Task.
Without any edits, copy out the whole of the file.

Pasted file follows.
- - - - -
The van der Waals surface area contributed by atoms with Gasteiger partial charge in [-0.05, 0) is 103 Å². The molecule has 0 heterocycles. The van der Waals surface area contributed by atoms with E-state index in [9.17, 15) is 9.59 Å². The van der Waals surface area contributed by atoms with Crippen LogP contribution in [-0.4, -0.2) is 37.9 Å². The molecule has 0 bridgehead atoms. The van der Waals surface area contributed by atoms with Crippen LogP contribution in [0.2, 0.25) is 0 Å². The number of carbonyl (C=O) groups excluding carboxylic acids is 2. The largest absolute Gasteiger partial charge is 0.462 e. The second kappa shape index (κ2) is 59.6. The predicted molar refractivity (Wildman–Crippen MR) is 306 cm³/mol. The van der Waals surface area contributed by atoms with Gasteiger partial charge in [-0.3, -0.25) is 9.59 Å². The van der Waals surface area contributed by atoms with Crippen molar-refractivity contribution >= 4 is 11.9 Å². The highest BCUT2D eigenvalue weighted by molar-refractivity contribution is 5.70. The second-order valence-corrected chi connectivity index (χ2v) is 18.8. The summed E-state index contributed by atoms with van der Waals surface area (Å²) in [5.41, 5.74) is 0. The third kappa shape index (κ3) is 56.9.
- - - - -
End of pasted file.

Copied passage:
The van der Waals surface area contributed by atoms with Gasteiger partial charge in [-0.05, 0) is 103 Å². The molecule has 0 heterocycles. The van der Waals surface area contributed by atoms with E-state index in [9.17, 15) is 9.59 Å². The van der Waals surface area contributed by atoms with Crippen LogP contribution in [-0.4, -0.2) is 37.9 Å². The molecule has 0 bridgehead atoms. The van der Waals surface area contributed by atoms with Crippen LogP contribution in [0.2, 0.25) is 0 Å². The number of carbonyl (C=O) groups excluding carboxylic acids is 2. The largest absolute Gasteiger partial charge is 0.462 e. The second kappa shape index (κ2) is 59.6. The predicted molar refractivity (Wildman–Crippen MR) is 306 cm³/mol. The van der Waals surface area contributed by atoms with Gasteiger partial charge in [-0.3, -0.25) is 9.59 Å². The van der Waals surface area contributed by atoms with Crippen molar-refractivity contribution >= 4 is 11.9 Å². The highest BCUT2D eigenvalue weighted by molar-refractivity contribution is 5.70. The second-order valence-corrected chi connectivity index (χ2v) is 18.8. The summed E-state index contributed by atoms with van der Waals surface area (Å²) in [5.41, 5.74) is 0. The third kappa shape index (κ3) is 56.9.